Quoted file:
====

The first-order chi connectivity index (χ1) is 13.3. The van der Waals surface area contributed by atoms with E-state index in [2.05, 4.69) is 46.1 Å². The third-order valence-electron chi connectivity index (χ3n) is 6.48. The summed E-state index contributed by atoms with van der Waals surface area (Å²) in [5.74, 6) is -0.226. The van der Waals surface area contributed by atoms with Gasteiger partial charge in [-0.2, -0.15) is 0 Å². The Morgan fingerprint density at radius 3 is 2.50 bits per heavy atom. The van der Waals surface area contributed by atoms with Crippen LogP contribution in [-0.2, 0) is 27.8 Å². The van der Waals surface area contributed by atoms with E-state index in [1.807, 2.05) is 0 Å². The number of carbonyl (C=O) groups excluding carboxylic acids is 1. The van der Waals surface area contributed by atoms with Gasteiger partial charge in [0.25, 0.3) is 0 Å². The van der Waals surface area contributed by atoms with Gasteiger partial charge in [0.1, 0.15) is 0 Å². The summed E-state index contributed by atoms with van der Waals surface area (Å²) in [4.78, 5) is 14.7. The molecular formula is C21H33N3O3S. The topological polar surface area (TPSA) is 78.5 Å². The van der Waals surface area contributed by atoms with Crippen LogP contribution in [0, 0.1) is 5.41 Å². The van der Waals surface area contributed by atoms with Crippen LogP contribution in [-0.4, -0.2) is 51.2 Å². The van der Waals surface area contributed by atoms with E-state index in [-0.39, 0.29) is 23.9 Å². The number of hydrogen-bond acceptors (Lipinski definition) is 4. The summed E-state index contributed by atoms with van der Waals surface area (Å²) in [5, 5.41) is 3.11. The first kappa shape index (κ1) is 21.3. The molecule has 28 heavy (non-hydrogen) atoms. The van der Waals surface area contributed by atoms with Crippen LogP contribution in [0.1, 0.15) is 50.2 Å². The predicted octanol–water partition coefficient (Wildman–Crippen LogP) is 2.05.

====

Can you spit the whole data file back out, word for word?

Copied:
The first-order chi connectivity index (χ1) is 13.3. The van der Waals surface area contributed by atoms with E-state index in [2.05, 4.69) is 46.1 Å². The third-order valence-electron chi connectivity index (χ3n) is 6.48. The summed E-state index contributed by atoms with van der Waals surface area (Å²) in [5.74, 6) is -0.226. The van der Waals surface area contributed by atoms with Gasteiger partial charge in [-0.2, -0.15) is 0 Å². The Morgan fingerprint density at radius 3 is 2.50 bits per heavy atom. The van der Waals surface area contributed by atoms with Crippen LogP contribution in [-0.2, 0) is 27.8 Å². The van der Waals surface area contributed by atoms with E-state index in [1.807, 2.05) is 0 Å². The number of carbonyl (C=O) groups excluding carboxylic acids is 1. The van der Waals surface area contributed by atoms with Gasteiger partial charge in [0.25, 0.3) is 0 Å². The van der Waals surface area contributed by atoms with Gasteiger partial charge in [0.1, 0.15) is 0 Å². The summed E-state index contributed by atoms with van der Waals surface area (Å²) in [4.78, 5) is 14.7. The molecular formula is C21H33N3O3S. The topological polar surface area (TPSA) is 78.5 Å². The van der Waals surface area contributed by atoms with Crippen LogP contribution in [0, 0.1) is 5.41 Å². The van der Waals surface area contributed by atoms with Crippen LogP contribution in [-0.4, -0.2) is 51.2 Å². The van der Waals surface area contributed by atoms with E-state index in [-0.39, 0.29) is 23.9 Å². The number of hydrogen-bond acceptors (Lipinski definition) is 4. The summed E-state index contributed by atoms with van der Waals surface area (Å²) in [5, 5.41) is 3.11. The first kappa shape index (κ1) is 21.3. The molecule has 28 heavy (non-hydrogen) atoms. The van der Waals surface area contributed by atoms with Crippen LogP contribution in [0.1, 0.15) is 50.2 Å². The predicted octanol–water partition coefficient (Wildman–Crippen LogP) is 2.05.